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Artist Journal - when light turns to dust - from a series of discarded negatives - 2005 - © Lloyd Godman - click here for free PDF version - 2.11mb

When Light Turns to Dust - Artist Journal - Lloyd Godman

I lived in the same house at Brighton, Dunedin, New Zealand for nearly 30 years, but it was only during the summer of 2002-3, that I discovered a series of negatives had been left lying on the ground in the cellar by a previous owner. My shock discovery led to an instant eagerness to bring these into the light and view the mysterious images, discover something of the previous owner and the people and places that might be in the forgotten images. I figured that these abandoned negatives should hold the residue of a previous light encounter embedded onto the surface, should retain a history of light locked away in silver, that they would reveal moments from a Bartesian death to the discoverer.

But my expectations were shattered; the ravages of time had taken its toll on the delicate images. Virtually all the silver embedded gelatin had been eaten away, leaving only the faintest of traces, and then only as obscure, unrecognizable marks. The memory of the people, events and places that were once held on the negatives had effectively been eroded through time until all photographic representation had vanished. Yet, despite this complete dissolving of a past memory, a stunning new image emerged from the transparency of each negative. The developed silver had been reduced to no more than dust, but a dust with its own codes of intricate, abstract patterns. I was holding a new artifact, the evidence of light transcending, disintegrating but being reborn, phoenix like as dust patterns. The original reference to light had been replaced with decades of dust, dirt and clay fragments. Ironically dust is an enemy that can frustrate the photographer, and yet these images were now made almost entirely from generations of dust build up. Too busy at the time on a building project to rescue or discard them, I simply left the negatives where they were (like one might leave the corpse of an animal discovered in the wilderness).


Later in 2003 I was invited by Peter Fitzpatrick to submit work for an exhibition at the ACU Gallery in Canberra based on Zero –Light. Scientists, (led by Dr Lane Vaestergaard Hau of Harvard University and the Rowland Institute for Science in Cambridge, Mass., and another team lead by Dr Lukin of the Harvard-Smithsonian Centre for Astrophysics, also in Cambridge, had discovered that light could not only be slowed down, but stopped, and it was this discovery that inspired Fitzpatrick to Curate the show.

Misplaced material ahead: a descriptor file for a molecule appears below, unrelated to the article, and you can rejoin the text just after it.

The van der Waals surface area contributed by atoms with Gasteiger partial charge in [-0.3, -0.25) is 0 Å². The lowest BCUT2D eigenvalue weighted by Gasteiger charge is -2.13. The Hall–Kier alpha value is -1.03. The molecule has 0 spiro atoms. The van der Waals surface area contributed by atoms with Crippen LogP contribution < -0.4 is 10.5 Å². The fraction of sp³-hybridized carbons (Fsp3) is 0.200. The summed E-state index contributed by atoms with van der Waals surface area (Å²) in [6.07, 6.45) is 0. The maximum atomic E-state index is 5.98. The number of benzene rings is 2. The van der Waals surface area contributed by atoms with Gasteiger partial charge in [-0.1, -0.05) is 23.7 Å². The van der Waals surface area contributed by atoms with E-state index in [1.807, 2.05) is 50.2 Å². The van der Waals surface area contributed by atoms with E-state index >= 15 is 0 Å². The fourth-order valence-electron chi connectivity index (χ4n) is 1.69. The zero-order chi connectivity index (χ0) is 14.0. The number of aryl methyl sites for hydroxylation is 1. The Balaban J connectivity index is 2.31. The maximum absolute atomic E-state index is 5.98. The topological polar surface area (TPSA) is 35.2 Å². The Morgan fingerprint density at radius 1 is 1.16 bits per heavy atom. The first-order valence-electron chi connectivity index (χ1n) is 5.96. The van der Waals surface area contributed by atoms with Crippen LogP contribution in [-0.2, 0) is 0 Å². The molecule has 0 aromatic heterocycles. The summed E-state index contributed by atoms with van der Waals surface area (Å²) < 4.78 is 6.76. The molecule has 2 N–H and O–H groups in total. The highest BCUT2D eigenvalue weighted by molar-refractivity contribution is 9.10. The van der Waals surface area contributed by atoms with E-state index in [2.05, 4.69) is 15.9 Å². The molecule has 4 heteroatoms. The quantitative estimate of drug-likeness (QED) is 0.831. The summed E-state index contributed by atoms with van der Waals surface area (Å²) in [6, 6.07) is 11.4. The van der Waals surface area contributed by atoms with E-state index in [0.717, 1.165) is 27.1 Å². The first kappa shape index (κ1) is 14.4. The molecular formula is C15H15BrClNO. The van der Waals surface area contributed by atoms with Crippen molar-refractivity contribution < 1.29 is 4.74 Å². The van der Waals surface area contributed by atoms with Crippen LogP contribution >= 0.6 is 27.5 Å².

Light has been central to my work for sometime, and late in 2002 I had completed a work at the Blue Oyster Gallery in Dunedin, New Zealand, titled “@ the Speed of Light”, and from this work Peter was interested in my interpretation of “Zero Light”.

From the invitation, the chance discovery of the discarded negatives surfaced once more, and with the connection that there was no reference to light left on the negatives, I decided to make enlargements directly from the "dust" negatives for the exhibition. At this time the negatives gained a new importance: they were retrieved from their dark damp home and placed into archival storage. While there was coincidence in someone leaving a series of negatives in the cellar of a house that a photographer would later own, and that they should lie undiscovered for years until a point when there was a conceptual collision, there was also coincidence that the transformation of the photographic to the photogramic reflected a similar change in my photographic practice. Equally strange was that I had slept over this spot for about 18 years and that during the year of this discovery I was also invited to contribute to a mailart exhibition titled "The dirt you sleep on" where artists sent soil samples to an exhibition at Santa Fe in the USA.

“When Light Turns to Dust” is a project based on enlargements from these forgotten photographic artifacts, where the silver image, the memory of light, was exchanged with layers of dust, grime and dirt. Where the alchemy of decay embedded different abstract mark over a period of years.


Lloyd Godman 2003

It was interesting how the discovery of these negatives coincided with the break up of my marriage and eventual move from the house to my new home at the Baldessin press in Australia.



The site of discovery, where the negatives lay on the ground for approximately 30 years.

Site of Discovery during retrieval, under a mixture of tungsten light and daylight entering through the door way


Once retrieved, the negatives were treated as artefacts that might have been painstakingly unearthed from an ancient archaeological site. Each negative was catalogued with a number and archived as any precious artefact or photographic negative might be in a similar manner that I would treat any negative I had shot with a camera.

Once removed from the site, the dust on the surface of the negatives became dry and tended to flake off the support base in the process of arranging the negatives for cataloguing and making the photographic enlargements. The dust was stabilized to some extent with an art fixative spray normally used to fix charcoal and pastel drawings.

A magnified examination of the negatives on a light table revealed the reference to the original photographic representation had been totally replaced with a wonderfully tonally rich transparency of dust and grime that had the potential to enlarge through the normal photographic process.

The abandoned negatives had metamorphosed into a new image without realistic representation that symbolized the shift in my art practice from the traditional photograph to the photogram.

The retrieved Artifacts laid on a light table for assessment and cataloguing.

Detail of Artifacts

Artifact #1